U.S. Healthcare Financing Reform: The Consolidation of the Health Insurance Industry

Eldon Van Der Wege, MBA and
Thomas Billroth Gottlieb, MD

In this study, we propose the US health insurance system should be consolidated using a mergers and acquisitions strategy to reduce the current inequality and administrative inefficiency in healthcare. We believe that our study has significant policy implications for healthcare reform and will result in higher quality services at a reduced cost and healthier communities.

U. S. Healthcare Financing Reform:
The Consolidation of the Health Insurance Industry
Eldon Van Der Wege, MBA
Thomas Billroth Gottlieb, MD

Equitable distribution of healthcare services and administrative efficiency are lacking in the
current American healthcare system. A high concentration and a lack of competition in the
health insurance industry suggests the feasibility of a single government health insurer, which
could be achieved using a mergers and acquisition strategy, thus removing the wasteful
complexity in healthcare financing. In this study, the enterprise value, market share, and
financial characteristics of commercial health insurers are used to estimate that an investment of
$714 billion would be needed to consolidate the health insurance industry. We estimate that,
with an annual administrative cost savings of $405B, there would be a payback period of two
years. Merging state medical assistance programs and acquiring the private health insurers to
reform the Medicare program would be the most effective method of achieving affordability,
equitable access, and cost savings in healthcare.

Keywords: healthcare financing, health insurance, Medicare, Medicaid, mergers and acquisitions

Mergers and acquisitions (M&A) are common business practices used to acquire customers,
achieve economies of scale, and reduce expenses. The Federal Government, the largest health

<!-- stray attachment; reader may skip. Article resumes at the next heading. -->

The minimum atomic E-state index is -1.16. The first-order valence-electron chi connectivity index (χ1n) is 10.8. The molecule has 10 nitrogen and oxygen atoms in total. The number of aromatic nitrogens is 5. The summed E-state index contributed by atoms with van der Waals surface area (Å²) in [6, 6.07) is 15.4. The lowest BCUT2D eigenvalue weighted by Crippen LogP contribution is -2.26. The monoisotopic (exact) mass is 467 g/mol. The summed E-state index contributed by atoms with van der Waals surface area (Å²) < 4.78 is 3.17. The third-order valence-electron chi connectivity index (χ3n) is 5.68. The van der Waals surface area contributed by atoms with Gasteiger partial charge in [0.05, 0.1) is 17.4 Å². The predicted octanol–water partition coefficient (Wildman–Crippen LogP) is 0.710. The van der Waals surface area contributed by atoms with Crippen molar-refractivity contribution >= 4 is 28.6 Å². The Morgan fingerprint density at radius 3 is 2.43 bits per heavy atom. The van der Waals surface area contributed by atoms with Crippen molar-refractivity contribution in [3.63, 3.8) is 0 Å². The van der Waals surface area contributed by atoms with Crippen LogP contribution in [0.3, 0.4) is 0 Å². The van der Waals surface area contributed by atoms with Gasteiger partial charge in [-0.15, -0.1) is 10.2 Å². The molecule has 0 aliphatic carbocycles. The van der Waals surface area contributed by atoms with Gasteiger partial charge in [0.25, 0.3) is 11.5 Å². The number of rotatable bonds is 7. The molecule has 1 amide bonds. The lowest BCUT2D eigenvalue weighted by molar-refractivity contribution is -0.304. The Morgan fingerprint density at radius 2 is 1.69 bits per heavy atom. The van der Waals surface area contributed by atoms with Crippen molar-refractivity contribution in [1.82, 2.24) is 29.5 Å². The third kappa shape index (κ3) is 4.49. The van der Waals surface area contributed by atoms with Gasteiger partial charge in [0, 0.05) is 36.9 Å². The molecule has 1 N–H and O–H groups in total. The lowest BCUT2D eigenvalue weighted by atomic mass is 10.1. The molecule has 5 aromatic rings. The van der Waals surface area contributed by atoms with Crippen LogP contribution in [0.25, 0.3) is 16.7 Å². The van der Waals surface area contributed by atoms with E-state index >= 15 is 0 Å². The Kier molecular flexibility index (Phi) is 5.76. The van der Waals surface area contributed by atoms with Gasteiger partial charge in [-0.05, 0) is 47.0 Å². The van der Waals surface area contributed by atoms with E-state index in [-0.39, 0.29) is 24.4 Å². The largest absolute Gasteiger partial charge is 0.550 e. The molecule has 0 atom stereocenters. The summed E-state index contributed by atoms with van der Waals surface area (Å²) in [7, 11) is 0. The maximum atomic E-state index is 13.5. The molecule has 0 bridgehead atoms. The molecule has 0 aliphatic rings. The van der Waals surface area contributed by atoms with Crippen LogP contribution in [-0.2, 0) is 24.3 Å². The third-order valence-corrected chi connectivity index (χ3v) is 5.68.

insurer in the country and the largest customer of private health insurance, has a financial
incentive to use an M&A strategy to merge state medical assistance programs and acquire private
health insurers to reform the Medicare program.

The purpose of this study is to analyze the synergy that could be achieved by federalizing the
cost of state medical assistance programs and consolidating the health insurance industry into a
single government health insurer. Economists have extensively studied the savings in
administrative costs that can be achieved by replacing the multi-insurer system with a single
government health insurer. 1 In the present study, the financial characteristics and market share of private health insurers are examined to determine the feasibility and expected cost to the Federal Government of acquiring the entire private health insurance industry. The payback period method, which measures the number of years it takes to return the initial investment, is used to value the M&A strategy.

The estimated payback period shows that the Federal Government has the opportunity to invest and consolidate the industry, and thus reduce the wasteful complexity of health insurance. The Medicare program that we propose would simplify billing and health insurance-related (BIR) activities, resulting in a more efficient health care financing system. 2 Using income-related actuarial premiums and family size in reforming the Medicare program would make health insurance affordable while adding social value.

Read the full text

Be the first to comment

Please check your e-mail for a link to activate your account.

Connect with us

Sign up for the newsletter

Join Us

Help us make a difference


Browse HCACF/PNHI Resources

Data Library Media Library